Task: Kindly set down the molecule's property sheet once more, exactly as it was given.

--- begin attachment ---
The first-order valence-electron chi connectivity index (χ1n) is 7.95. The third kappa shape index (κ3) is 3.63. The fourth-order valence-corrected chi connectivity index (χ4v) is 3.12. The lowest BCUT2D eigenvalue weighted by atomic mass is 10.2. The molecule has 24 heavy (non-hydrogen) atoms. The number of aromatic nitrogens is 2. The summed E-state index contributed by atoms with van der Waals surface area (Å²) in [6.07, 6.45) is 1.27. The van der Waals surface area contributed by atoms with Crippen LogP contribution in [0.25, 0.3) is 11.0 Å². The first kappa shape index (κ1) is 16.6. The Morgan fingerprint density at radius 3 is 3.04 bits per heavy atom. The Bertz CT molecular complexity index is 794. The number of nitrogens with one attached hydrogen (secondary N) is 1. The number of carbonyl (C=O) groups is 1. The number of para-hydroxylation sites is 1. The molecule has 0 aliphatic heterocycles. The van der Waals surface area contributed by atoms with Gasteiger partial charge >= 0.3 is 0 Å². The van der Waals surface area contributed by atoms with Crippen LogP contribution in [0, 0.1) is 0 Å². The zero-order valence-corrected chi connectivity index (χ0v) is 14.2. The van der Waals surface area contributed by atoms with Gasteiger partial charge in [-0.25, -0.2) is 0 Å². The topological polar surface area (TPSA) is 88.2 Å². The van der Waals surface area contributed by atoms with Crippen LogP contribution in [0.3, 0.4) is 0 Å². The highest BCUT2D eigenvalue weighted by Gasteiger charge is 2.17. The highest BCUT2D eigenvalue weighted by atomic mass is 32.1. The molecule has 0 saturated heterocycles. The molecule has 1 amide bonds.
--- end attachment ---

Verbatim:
The first-order valence-electron chi connectivity index (χ1n) is 7.95. The third kappa shape index (κ3) is 3.63. The fourth-order valence-corrected chi connectivity index (χ4v) is 3.12. The lowest BCUT2D eigenvalue weighted by atomic mass is 10.2. The molecule has 24 heavy (non-hydrogen) atoms. The number of aromatic nitrogens is 2. The summed E-state index contributed by atoms with van der Waals surface area (Å²) in [6.07, 6.45) is 1.27. The van der Waals surface area contributed by atoms with Crippen LogP contribution in [0.25, 0.3) is 11.0 Å². The first kappa shape index (κ1) is 16.6. The Morgan fingerprint density at radius 3 is 3.04 bits per heavy atom. The Bertz CT molecular complexity index is 794. The number of nitrogens with one attached hydrogen (secondary N) is 1. The number of carbonyl (C=O) groups is 1. The number of para-hydroxylation sites is 1. The molecule has 0 aliphatic heterocycles. The van der Waals surface area contributed by atoms with Gasteiger partial charge >= 0.3 is 0 Å². The van der Waals surface area contributed by atoms with Crippen LogP contribution in [0, 0.1) is 0 Å². The zero-order valence-corrected chi connectivity index (χ0v) is 14.2. The van der Waals surface area contributed by atoms with Gasteiger partial charge in [-0.25, -0.2) is 0 Å². The topological polar surface area (TPSA) is 88.2 Å². The van der Waals surface area contributed by atoms with Crippen LogP contribution in [0.3, 0.4) is 0 Å². The highest BCUT2D eigenvalue weighted by Gasteiger charge is 2.17. The highest BCUT2D eigenvalue weighted by atomic mass is 32.1. The molecule has 0 saturated heterocycles. The molecule has 1 amide bonds.